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Independent truckers strike at Port of Oakland over worries about AB5

Independent truckers protest at Port of Oakland over worries about AB5
Independent truckers protest at Port of Oakland over worries about AB5 03:10

OAKLAND – The controversy over the effect of AB5 on the trucking industry boiled over Monday, as independent drivers gathered at the entrances to the Port of Oakland to strike, disrupting operations.

Owner-operator truck drivers, who make up 90% of the Port's operation, are on strike over the new law. AB5 requires that trucking companies make their drivers employees, shutting out all the independent operators who own their own rigs.

So, protesters blocked other trucks from entering the port, as a way to get lawmakers' attention.

"If the port got affected, the government will listen and they will have to," said trucker Sandeep Singh.  "That is what we are actually doing.  And we will try to continue until we get it." 

Trucks lined up down the street, as police made a deal with the protesters to allow 10 trucks in every 30 minutes.

"Right now, in good faith, I need everyone to separate, let a path through, and let us let five in," said one officer to the crowd.

Currently, trucking companies deal with the permits and insurance needed to work in the port and they hire independent drivers to pick up and deliver loads.

Independent truckers strike over AB5 at the Port of Oakland on July 18, 2022. CBS

AB5 would prohibit that, requiring owner-operators to do all the administrative tasks themselves.

Many see it as a ploy to force drivers into companies where they could then be required to join a union. 

Jason Rabinowitz, President of the Teamsters' Joint Council 7, acknowledged AB5 is, in fact, about unionizing truckers.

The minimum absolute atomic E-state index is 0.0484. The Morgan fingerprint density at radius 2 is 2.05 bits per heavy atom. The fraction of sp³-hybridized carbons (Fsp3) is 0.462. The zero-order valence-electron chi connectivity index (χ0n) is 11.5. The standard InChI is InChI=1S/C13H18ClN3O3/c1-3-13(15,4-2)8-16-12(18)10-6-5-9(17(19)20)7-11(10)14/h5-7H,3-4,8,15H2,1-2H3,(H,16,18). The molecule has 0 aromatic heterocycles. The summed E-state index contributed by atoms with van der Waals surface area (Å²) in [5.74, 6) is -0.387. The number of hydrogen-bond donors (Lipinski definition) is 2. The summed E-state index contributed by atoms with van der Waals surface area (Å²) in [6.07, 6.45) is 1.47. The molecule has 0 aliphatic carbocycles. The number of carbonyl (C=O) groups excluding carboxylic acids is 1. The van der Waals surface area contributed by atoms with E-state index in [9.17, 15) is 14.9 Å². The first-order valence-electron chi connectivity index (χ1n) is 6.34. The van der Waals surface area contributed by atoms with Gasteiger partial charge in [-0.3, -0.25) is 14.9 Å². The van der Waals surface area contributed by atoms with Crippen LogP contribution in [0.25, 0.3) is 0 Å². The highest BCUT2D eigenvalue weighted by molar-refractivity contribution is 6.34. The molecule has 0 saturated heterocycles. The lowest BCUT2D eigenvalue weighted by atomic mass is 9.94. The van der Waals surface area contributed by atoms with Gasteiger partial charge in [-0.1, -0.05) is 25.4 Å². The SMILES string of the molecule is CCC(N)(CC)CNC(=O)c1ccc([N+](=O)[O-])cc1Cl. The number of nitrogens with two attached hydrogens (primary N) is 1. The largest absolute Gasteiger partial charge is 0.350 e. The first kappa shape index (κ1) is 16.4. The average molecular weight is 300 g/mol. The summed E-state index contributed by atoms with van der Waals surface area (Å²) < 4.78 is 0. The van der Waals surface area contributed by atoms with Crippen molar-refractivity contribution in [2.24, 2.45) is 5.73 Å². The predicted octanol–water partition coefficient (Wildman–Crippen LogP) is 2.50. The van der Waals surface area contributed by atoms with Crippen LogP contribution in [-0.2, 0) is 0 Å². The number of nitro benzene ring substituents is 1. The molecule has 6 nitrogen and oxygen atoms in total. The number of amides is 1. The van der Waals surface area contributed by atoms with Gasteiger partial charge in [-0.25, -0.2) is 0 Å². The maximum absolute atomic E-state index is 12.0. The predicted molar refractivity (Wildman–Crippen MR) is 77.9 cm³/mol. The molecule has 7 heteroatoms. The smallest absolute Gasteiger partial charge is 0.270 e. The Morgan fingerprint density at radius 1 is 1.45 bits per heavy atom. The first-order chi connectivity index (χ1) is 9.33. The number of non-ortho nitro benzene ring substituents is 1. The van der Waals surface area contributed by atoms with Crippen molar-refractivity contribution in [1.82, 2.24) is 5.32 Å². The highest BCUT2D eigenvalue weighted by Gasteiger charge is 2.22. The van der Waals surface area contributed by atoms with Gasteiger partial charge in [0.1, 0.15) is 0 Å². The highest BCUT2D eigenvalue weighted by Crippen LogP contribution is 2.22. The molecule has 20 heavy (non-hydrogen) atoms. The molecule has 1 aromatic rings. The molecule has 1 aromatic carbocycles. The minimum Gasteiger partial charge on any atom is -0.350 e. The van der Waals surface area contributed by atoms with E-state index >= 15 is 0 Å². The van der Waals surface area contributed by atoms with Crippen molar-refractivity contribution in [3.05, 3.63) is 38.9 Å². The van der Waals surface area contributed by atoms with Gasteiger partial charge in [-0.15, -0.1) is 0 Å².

"The greedy trucking companies are denying drivers that basic human right of forming a union, if they want to, by misclassifying them as non-employees," Rabinowitz said. "That's not right.  Every worker, every driver deserves the right to have a union and all the benefits that come with that."

But the truckers on the protest line said they don't want to be someone's employee and they shouldn't be forced out of their lifestyle to appease a powerful union in Sacramento.

"They spend this amount of money on a truck--their life savings--and work hard to provide for their families," Josue Mendez, owner of J&E Transportation, told KPIX 5. "An owner-operator becomes an owner-operator because they want to be their own boss."

In the meantime, the shipping containers at the port are stacking up. And the drivers say, take a good look, that's what it will be like if they are forced out of the state.

"So, it's going to go back to the same problem. The ships are going to be docking at sea without being unloaded," said trucker Larry Dhaliwal.  "So, what happens?  The consumers have to pay for that.  And if you now remove 90% of the truckers, who's going to pull out those containers?"

Legal challenges have delayed implementation of the law, but those have all been rejected.  So now the trucking industry is waiting to find out when enforcement will begin.

The drivers plan to continue their strike at the Port of Oakland through Wednesday.  

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